Apple launched the new iPhone 11 range earlier this month, and it promises to be the most advanced and detailed iPhone to date.
If you want to pre-order yours today, here’s how to go about doing that.
Also new to the game is iPadOS, which the company has released ahead of the intended release date, which was originally September 30.
iPadOS brings some highly anticipated features to Apple’s tablet line, which will probably make ditching the laptop in favour of a tablet, like Seth did, a lot easier.
He recommends making the 64GB 12,9” iPad Pro your primary machine.
But let’s get back to what you came here for. Over to The Verge for some info on what we can expect from iPadOS:
This is the first iteration of iPadOS, and it naturally includes many of the iOS 13 features you’d expect to see like dark mode, updates to Apple Maps, Photos, and Reminders, and even things like Xbox and PS4 controller support for iPads. Apple is also adding what it describes as “desktop-class” browsing to Safari, and tweaking its multitasking features. An updated Files app should also make it easier to manage files and photos on an iPad.
iPadOS is available now on an iPad Air 2 or later, an iPad Pro, a fifth-generation or later iPad, or iPad mini 4 or later. Alongside iPadOS, Apple is also releasing iOS 13.1 to compatible iPhone devices today, with…automated Siri Shortcut actions, a share ETA feature in Apple Maps, and data separation for enterprise devices. You can get iOS 13.1 or iPadOS from settings > general > software update. If you’re still on the public beta profile, you’ll need to remove this from your device to see iOS 13.1 or iPadOS.
Take a look at what else you can do with the upgrade:
The Verge also outlined seven things to look out for:
1. Safari works like a desktop browser
One of the more frustrating parts of using an iPad before is that you had this big screen that often only showed blown-up iPhone versions of websites. Blame it on web developers if you want, but the cold truth of the web is that its more advanced features expect a desktop browser with a mouse.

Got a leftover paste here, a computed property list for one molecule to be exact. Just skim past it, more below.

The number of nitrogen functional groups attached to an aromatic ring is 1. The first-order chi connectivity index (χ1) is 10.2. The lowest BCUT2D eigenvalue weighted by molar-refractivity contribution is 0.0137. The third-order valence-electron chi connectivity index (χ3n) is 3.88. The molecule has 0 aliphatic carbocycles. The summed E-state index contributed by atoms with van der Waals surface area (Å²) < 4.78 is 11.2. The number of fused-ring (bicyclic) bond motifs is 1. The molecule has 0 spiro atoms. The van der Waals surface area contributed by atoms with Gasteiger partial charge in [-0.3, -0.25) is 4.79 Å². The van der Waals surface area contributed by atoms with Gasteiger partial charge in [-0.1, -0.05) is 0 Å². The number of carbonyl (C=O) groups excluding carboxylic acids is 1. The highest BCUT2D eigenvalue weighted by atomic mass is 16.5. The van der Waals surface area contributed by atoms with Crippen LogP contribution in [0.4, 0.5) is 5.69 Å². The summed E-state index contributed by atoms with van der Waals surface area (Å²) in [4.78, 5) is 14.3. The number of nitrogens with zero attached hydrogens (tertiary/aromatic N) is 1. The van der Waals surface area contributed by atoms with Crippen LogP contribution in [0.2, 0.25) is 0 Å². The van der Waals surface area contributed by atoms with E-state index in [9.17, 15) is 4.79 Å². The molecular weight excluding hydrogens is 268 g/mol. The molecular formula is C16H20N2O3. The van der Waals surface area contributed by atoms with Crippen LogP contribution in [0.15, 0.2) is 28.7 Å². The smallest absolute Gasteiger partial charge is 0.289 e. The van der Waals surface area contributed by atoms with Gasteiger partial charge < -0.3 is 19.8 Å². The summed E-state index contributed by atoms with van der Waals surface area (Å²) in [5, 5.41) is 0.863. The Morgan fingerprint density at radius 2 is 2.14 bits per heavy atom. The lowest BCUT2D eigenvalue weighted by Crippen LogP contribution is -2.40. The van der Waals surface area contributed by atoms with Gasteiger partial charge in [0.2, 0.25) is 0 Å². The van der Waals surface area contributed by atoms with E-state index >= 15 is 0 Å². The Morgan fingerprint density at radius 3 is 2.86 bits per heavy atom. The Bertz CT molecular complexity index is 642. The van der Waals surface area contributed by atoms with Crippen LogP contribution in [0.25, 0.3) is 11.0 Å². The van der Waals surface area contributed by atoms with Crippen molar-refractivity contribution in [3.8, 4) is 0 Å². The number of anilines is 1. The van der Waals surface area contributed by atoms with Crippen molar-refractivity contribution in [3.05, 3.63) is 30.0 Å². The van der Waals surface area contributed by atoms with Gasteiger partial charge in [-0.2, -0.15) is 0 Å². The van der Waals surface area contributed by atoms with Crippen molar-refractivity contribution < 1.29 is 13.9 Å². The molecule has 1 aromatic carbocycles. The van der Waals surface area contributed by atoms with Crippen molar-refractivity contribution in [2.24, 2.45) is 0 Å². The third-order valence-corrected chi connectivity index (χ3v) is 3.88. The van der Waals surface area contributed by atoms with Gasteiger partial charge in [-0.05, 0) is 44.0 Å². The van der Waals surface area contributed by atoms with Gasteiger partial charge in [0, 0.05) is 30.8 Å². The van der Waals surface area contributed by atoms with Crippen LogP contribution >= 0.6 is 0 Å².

Apple’s fix was to have the current Safari browser tell websites that is exactly what it is, the Mac version of Safari. That means websites are more likely to just show up as full desktop versions on the iPad.
2. New ways to manage windows
Even using the word “windows” is weird on an iPad, it doesn’t really fit. What I’m talking about is putting apps into split screen, using Slide Over, and so on. With iPadOS, Apple has stopped being shy about offering power users power options, so you have more ways than ever to arrange and rearrange your windows. Er, “spaces,” in Apple parlance.
3. New home screen
You can set the home screen to have a more dense grid of icons and you can set your Today view widgets to be permanently pinned there. Long-pressing icons on the home screen feels a lot more responsive and the context menu that pops up is way more useful. Pro tip: just long-press and drag your finger up through the options when the menu pops up.
4. Floating keyboard
You can pinch the on-screen keyboard to turn it into a little iPhone-sized keyboard that can be dragged around anywhere on the screen. I love it so much — it’s the rare case of Apple learning something from Chrome OS (yes, really!).
It’s great because you can put it over on the right and use the new QuickPath option to slide your thumb over letters to type. It makes typing on the iPad when you’re holding it much easier.
5. New more powerful files app
When Apple switched the iPad Pro over to USB-C, everybody started thinking about that port as useful for something other than a charger. And with iOS 12, very few things actually worked.
With iPadOS, that port has been allowed to do more things, and the best set of features is in the Files app. It can read USB drives and cards directly now, and you can even unplug those devices without the operating system chiding you.
6. Dark mode
Apple put some care into getting this right, it’s far more than just an inversion of white and black. You’ll find a surprising number of apps support it — even if they are still in the minority, it’s more than I expected at this point.
7. Photos app
It really is a step up, and though the photo editing options aren’t strictly new across the board, I find them much more intuitive and easier than before. What is new is the ability to apply all of that same stuff to video.
That all sounds great, and is likely to get even better as Apple continues to work on the system.
Remember, for all of your Apple-related needs, look no further than Digicape, South Africa’s largest independent Apple retailer.
They’re also your first port of call if you want some help navigating the new features on iPadOS.
Just make an appointment with one of their Fundis and they’ll sort you out.
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